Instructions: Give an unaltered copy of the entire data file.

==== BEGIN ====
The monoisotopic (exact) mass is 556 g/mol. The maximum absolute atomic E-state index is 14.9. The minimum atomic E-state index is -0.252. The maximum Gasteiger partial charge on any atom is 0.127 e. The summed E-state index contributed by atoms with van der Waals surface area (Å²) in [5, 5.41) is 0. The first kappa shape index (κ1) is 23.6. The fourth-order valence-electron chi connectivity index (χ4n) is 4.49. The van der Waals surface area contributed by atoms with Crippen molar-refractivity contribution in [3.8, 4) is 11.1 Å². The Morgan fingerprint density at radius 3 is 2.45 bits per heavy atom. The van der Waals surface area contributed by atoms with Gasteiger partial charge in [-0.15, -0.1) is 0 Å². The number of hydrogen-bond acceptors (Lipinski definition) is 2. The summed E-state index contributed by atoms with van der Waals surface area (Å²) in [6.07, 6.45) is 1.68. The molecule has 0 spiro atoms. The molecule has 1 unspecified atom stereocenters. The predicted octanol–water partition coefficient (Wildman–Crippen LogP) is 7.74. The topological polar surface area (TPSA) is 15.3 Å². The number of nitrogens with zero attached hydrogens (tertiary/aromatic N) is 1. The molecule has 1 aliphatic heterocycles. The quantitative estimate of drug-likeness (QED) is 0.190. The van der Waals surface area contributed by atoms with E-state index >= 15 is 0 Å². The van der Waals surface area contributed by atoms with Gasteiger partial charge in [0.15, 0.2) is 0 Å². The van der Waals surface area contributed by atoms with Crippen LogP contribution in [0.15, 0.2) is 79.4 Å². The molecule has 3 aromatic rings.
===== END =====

The monoisotopic (exact) mass is 556 g/mol. The maximum absolute atomic E-state index is 14.9. The minimum atomic E-state index is -0.252. The maximum Gasteiger partial charge on any atom is 0.127 e. The summed E-state index contributed by atoms with van der Waals surface area (Å²) in [5, 5.41) is 0. The first kappa shape index (κ1) is 23.6. The fourth-order valence-electron chi connectivity index (χ4n) is 4.49. The van der Waals surface area contributed by atoms with Crippen molar-refractivity contribution in [3.8, 4) is 11.1 Å². The Morgan fingerprint density at radius 3 is 2.45 bits per heavy atom. The van der Waals surface area contributed by atoms with Gasteiger partial charge in [-0.15, -0.1) is 0 Å². The number of hydrogen-bond acceptors (Lipinski definition) is 2. The summed E-state index contributed by atoms with van der Waals surface area (Å²) in [6.07, 6.45) is 1.68. The molecule has 0 spiro atoms. The molecule has 1 unspecified atom stereocenters. The predicted octanol–water partition coefficient (Wildman–Crippen LogP) is 7.74. The topological polar surface area (TPSA) is 15.3 Å². The number of nitrogens with zero attached hydrogens (tertiary/aromatic N) is 1. The molecule has 1 aliphatic heterocycles. The quantitative estimate of drug-likeness (QED) is 0.190. The van der Waals surface area contributed by atoms with E-state index >= 15 is 0 Å². The van der Waals surface area contributed by atoms with Gasteiger partial charge in [0.15, 0.2) is 0 Å². The van der Waals surface area contributed by atoms with Crippen LogP contribution in [0.15, 0.2) is 79.4 Å². The molecule has 3 aromatic rings.